EXCLUSIVE: Andy Citrin Talks Music, Getting Discovered and More

There are so many up and coming artists that you might forget a lot of their names very easily. We’ll make sure that you don’t forget Andy Citrin, up and coming artist that is all about being your authentic self and breaking away from stereotypes. ECHO had the chance to chat with Citrin about his music passion and so much more!

Photo Credit: Will Heffernan

How are you doing?

Pretty good. I came to LA two days ago, so it’s definitely an interesting change.

You’re working on music right now, what is the style of music you’re working on?

It’s soulful, a little bit of funk, a little bit of R&B. For the most of it, the heart of it is soulful music.

Photo Credit: Will Heffernan

Is it similar to the music you’ve already released?

I would say that I’m actually a little bit annoyed by my content that’s public, because I don’t think those songs represent my artistry.

Photo Credit: Will Heffernan

What makes you say that?

I’ve always been a more stripped back, soulful. I would say my best quality comes out in an intimate acoustic guitar, low key setting. I don’t think it’s captured yet on any of my songs that are on Spotify right now.

Photo Credit: Will Heffernan

Your song “Dance Monkey” cuts out at the end, almost as if the radio had bad signal. What made you want to throw that in?

It added to the energy of the song. The song itself, it actually has to do with the fact that I’m a little annoyed by the songs that I put out. The original song I put out called “I Fell In Love Again,” which I wasn’t a huge fan of, it started doing well, it has a bunch of plays, so I would be dumb to take it off, but I was very annoyed that I got pinned as a pop/sugar-pop, Justin Bieber-esque type of brand that I wasn’t going for. I want all of my art to be a lot more meaningful. I’m not picky about my music, but that song did not make me feel excited or anything, I just thought it was catchy. I ran it to a producer and wrote it and recorded it when I was 16, I’m 21 now and released the song when I was 18. My producer completely made it what it was, he made it kind of that spunky, poppy, radio hit. I put it out because it was cool because now I have a song, I’m young, kind of naive, don’t know what I’m doing yet and then it kind of caught on. As I develop my style more, I realized that’s not what I’m going for, it’s almost bad that it’s blowing up because people are going to expect a certain thing and to take it back, that’s what “Dance Monkey” is about, to say I’m not a dancing monkey, basically what I’m saying is that I want to play what I want. I want my art to represent who I am and not have to meet anyone’s expectations. To get back to your original question, that cut out at the end of the song, the song itself is really short and the thing at the end of the song, you’d expect that to be the final chorus but I kind of did that to be like, no you don’t get that. I also wanted people to go re-listen too.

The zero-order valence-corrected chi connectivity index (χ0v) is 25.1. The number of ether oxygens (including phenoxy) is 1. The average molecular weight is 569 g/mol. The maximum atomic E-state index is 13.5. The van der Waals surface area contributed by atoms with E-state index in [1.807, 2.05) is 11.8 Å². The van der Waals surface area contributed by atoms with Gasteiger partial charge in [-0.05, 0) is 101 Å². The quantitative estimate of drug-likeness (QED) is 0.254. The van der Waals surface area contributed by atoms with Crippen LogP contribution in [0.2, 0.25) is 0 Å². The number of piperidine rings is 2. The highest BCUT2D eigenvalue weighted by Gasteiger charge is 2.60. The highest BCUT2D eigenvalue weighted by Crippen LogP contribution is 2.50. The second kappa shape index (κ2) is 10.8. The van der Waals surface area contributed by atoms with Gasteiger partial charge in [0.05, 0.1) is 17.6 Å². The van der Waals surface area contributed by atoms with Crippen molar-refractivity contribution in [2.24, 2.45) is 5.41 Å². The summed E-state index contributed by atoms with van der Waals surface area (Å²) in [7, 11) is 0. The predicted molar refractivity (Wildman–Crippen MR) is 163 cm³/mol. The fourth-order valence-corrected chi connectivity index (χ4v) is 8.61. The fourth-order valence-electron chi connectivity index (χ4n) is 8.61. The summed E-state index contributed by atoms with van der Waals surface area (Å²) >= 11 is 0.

Photo Credit: Will Heffernan

You got into the music industry at a young age it sounds like. When did you get started?

I’ve been writing songs since 6th/7th grade, so really young, but I started playing music when I was in first grade. My mom kind of forced me to do piano lessons and then drums and then guitar and then when I got to Middle School, especially in South Alabama, art is not really common there, it’s celebrated but it’s not expected or common so if you have some kind of talent it kind of wows people, that’s what started it. I played a lot for my family and then gatherings or at parties, some high school stuff and along the road I kind of realized that I had something people liked, I had an ability to connect with people, so that originally has always been my dream, being able to reach people with music.

Photo Credit: Will Heffernan

I love the title of your EP Songs in the Attic, what inspired the title?

They’re all kind of old songs that I sat on for a long time, some of them I made before “I Fell In Love Again,” or around the same time. The reason I called it that was because they were songs I was going to release in 2015/2016 but then decided not to and then went back to them, some of them are even voice memos, I thought it would be really cool to have these old things, so I made it that to kind of give it that.

Do you have a favorite song off the EP?

I would say “Company.” I would say at that time and now it’s the most representative of what I’m trying to go for with my style, not so how it is musically since it’s a voice memo but the actual song itself is sentimental and meaningful.

Photo Credit: Will Heffernan

If you were to set up a fan in a setting for them to listen to your music, what setting would that be?

Probably low key, like a lounge type. A very intimate setting where there’s just a couple of people where I don’t even have to use the microphone because that way it can be delivered the best.

You worked on a movie earlier this year?